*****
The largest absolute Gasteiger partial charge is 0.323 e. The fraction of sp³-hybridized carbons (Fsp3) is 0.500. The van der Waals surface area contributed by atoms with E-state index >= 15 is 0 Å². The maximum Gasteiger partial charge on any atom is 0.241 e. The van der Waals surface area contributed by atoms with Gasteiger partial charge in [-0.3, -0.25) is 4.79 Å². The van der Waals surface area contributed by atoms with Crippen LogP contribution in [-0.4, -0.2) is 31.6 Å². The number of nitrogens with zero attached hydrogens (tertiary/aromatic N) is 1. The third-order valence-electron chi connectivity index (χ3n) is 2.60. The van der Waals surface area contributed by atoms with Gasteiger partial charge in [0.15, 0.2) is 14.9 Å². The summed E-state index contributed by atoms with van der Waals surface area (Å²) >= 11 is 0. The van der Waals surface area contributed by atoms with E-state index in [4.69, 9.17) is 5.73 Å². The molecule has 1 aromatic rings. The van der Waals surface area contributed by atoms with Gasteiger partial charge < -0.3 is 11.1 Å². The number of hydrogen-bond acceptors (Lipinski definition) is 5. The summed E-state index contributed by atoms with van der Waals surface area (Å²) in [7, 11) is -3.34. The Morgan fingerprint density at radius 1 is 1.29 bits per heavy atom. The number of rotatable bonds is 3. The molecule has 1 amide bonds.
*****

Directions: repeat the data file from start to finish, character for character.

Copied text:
The largest absolute Gasteiger partial charge is 0.323 e. The fraction of sp³-hybridized carbons (Fsp3) is 0.500. The van der Waals surface area contributed by atoms with E-state index >= 15 is 0 Å². The maximum Gasteiger partial charge on any atom is 0.241 e. The van der Waals surface area contributed by atoms with Gasteiger partial charge in [-0.3, -0.25) is 4.79 Å². The van der Waals surface area contributed by atoms with Crippen LogP contribution in [-0.4, -0.2) is 31.6 Å². The number of nitrogens with zero attached hydrogens (tertiary/aromatic N) is 1. The third-order valence-electron chi connectivity index (χ3n) is 2.60. The van der Waals surface area contributed by atoms with Gasteiger partial charge in [0.15, 0.2) is 14.9 Å². The summed E-state index contributed by atoms with van der Waals surface area (Å²) >= 11 is 0. The van der Waals surface area contributed by atoms with E-state index in [4.69, 9.17) is 5.73 Å². The molecule has 1 aromatic rings. The van der Waals surface area contributed by atoms with Gasteiger partial charge < -0.3 is 11.1 Å². The number of hydrogen-bond acceptors (Lipinski definition) is 5. The summed E-state index contributed by atoms with van der Waals surface area (Å²) in [7, 11) is -3.34. The Morgan fingerprint density at radius 1 is 1.29 bits per heavy atom. The number of rotatable bonds is 3. The molecule has 1 amide bonds.